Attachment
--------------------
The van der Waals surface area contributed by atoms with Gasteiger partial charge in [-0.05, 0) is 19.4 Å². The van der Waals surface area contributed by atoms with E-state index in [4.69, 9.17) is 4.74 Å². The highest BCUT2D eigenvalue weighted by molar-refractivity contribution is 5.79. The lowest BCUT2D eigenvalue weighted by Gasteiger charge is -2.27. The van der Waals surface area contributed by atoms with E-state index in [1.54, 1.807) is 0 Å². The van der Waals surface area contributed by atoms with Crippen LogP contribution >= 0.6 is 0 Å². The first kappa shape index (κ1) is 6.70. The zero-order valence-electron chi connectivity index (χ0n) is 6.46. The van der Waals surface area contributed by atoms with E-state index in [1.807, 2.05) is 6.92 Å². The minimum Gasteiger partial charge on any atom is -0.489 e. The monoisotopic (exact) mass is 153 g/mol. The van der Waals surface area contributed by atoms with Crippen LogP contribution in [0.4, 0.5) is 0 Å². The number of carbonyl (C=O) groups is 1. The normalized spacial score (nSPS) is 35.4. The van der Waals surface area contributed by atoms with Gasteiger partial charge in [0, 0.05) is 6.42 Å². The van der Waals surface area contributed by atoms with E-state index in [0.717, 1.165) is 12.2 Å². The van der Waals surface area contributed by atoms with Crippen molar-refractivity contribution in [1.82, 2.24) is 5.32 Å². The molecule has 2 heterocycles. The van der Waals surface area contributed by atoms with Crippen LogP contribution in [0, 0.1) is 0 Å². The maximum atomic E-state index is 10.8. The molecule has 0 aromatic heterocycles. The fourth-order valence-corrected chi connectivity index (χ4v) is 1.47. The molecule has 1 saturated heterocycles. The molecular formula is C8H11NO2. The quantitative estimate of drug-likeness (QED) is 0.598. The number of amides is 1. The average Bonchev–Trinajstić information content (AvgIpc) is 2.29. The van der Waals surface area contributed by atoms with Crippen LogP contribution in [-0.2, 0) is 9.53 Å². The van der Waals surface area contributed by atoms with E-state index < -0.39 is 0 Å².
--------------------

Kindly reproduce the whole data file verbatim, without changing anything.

The van der Waals surface area contributed by atoms with Gasteiger partial charge in [-0.05, 0) is 19.4 Å². The van der Waals surface area contributed by atoms with E-state index in [4.69, 9.17) is 4.74 Å². The highest BCUT2D eigenvalue weighted by molar-refractivity contribution is 5.79. The lowest BCUT2D eigenvalue weighted by Gasteiger charge is -2.27. The van der Waals surface area contributed by atoms with E-state index in [1.54, 1.807) is 0 Å². The van der Waals surface area contributed by atoms with Crippen LogP contribution >= 0.6 is 0 Å². The first kappa shape index (κ1) is 6.70. The zero-order valence-electron chi connectivity index (χ0n) is 6.46. The van der Waals surface area contributed by atoms with E-state index in [1.807, 2.05) is 6.92 Å². The minimum Gasteiger partial charge on any atom is -0.489 e. The monoisotopic (exact) mass is 153 g/mol. The van der Waals surface area contributed by atoms with Crippen LogP contribution in [0.4, 0.5) is 0 Å². The number of carbonyl (C=O) groups is 1. The normalized spacial score (nSPS) is 35.4. The van der Waals surface area contributed by atoms with Gasteiger partial charge in [0, 0.05) is 6.42 Å². The van der Waals surface area contributed by atoms with E-state index in [0.717, 1.165) is 12.2 Å². The van der Waals surface area contributed by atoms with Crippen molar-refractivity contribution in [1.82, 2.24) is 5.32 Å². The molecule has 2 heterocycles. The van der Waals surface area contributed by atoms with Crippen LogP contribution in [0, 0.1) is 0 Å². The maximum atomic E-state index is 10.8. The molecule has 0 aromatic heterocycles. The fourth-order valence-corrected chi connectivity index (χ4v) is 1.47. The molecule has 1 saturated heterocycles. The molecular formula is C8H11NO2. The quantitative estimate of drug-likeness (QED) is 0.598. The number of amides is 1. The average Bonchev–Trinajstić information content (AvgIpc) is 2.29. The van der Waals surface area contributed by atoms with Crippen LogP contribution in [-0.2, 0) is 9.53 Å². The van der Waals surface area contributed by atoms with E-state index < -0.39 is 0 Å².